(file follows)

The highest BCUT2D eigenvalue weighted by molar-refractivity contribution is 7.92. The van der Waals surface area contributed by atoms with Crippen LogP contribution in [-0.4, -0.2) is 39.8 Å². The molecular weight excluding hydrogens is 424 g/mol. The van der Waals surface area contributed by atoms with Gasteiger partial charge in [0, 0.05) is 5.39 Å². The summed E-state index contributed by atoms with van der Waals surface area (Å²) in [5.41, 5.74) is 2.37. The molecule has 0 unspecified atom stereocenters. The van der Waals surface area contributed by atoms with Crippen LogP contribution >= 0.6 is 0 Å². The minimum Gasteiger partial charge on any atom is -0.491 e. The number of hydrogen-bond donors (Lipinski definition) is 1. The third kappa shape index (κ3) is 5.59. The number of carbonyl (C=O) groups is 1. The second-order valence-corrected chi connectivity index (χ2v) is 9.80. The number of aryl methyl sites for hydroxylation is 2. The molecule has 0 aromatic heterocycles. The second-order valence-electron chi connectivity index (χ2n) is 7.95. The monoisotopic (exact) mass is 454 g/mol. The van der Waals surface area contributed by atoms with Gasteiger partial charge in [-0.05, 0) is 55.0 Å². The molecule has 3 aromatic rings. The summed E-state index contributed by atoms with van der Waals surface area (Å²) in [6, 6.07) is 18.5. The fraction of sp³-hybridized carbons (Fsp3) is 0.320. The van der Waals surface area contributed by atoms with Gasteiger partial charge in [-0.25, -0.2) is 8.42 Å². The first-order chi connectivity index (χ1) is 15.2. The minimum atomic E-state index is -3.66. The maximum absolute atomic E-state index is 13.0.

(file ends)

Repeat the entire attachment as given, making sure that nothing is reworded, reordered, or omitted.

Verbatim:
The highest BCUT2D eigenvalue weighted by molar-refractivity contribution is 7.92. The van der Waals surface area contributed by atoms with Crippen LogP contribution in [-0.4, -0.2) is 39.8 Å². The molecular weight excluding hydrogens is 424 g/mol. The van der Waals surface area contributed by atoms with Gasteiger partial charge in [0, 0.05) is 5.39 Å². The summed E-state index contributed by atoms with van der Waals surface area (Å²) in [5.41, 5.74) is 2.37. The molecule has 0 unspecified atom stereocenters. The van der Waals surface area contributed by atoms with Crippen LogP contribution >= 0.6 is 0 Å². The minimum Gasteiger partial charge on any atom is -0.491 e. The number of hydrogen-bond donors (Lipinski definition) is 1. The third kappa shape index (κ3) is 5.59. The number of carbonyl (C=O) groups is 1. The second-order valence-corrected chi connectivity index (χ2v) is 9.80. The number of aryl methyl sites for hydroxylation is 2. The molecule has 0 aromatic heterocycles. The second-order valence-electron chi connectivity index (χ2n) is 7.95. The monoisotopic (exact) mass is 454 g/mol. The van der Waals surface area contributed by atoms with Gasteiger partial charge in [-0.05, 0) is 55.0 Å². The molecule has 3 aromatic rings. The summed E-state index contributed by atoms with van der Waals surface area (Å²) in [6, 6.07) is 18.5. The fraction of sp³-hybridized carbons (Fsp3) is 0.320. The van der Waals surface area contributed by atoms with Gasteiger partial charge in [-0.25, -0.2) is 8.42 Å². The first-order chi connectivity index (χ1) is 15.2. The minimum atomic E-state index is -3.66. The maximum absolute atomic E-state index is 13.0.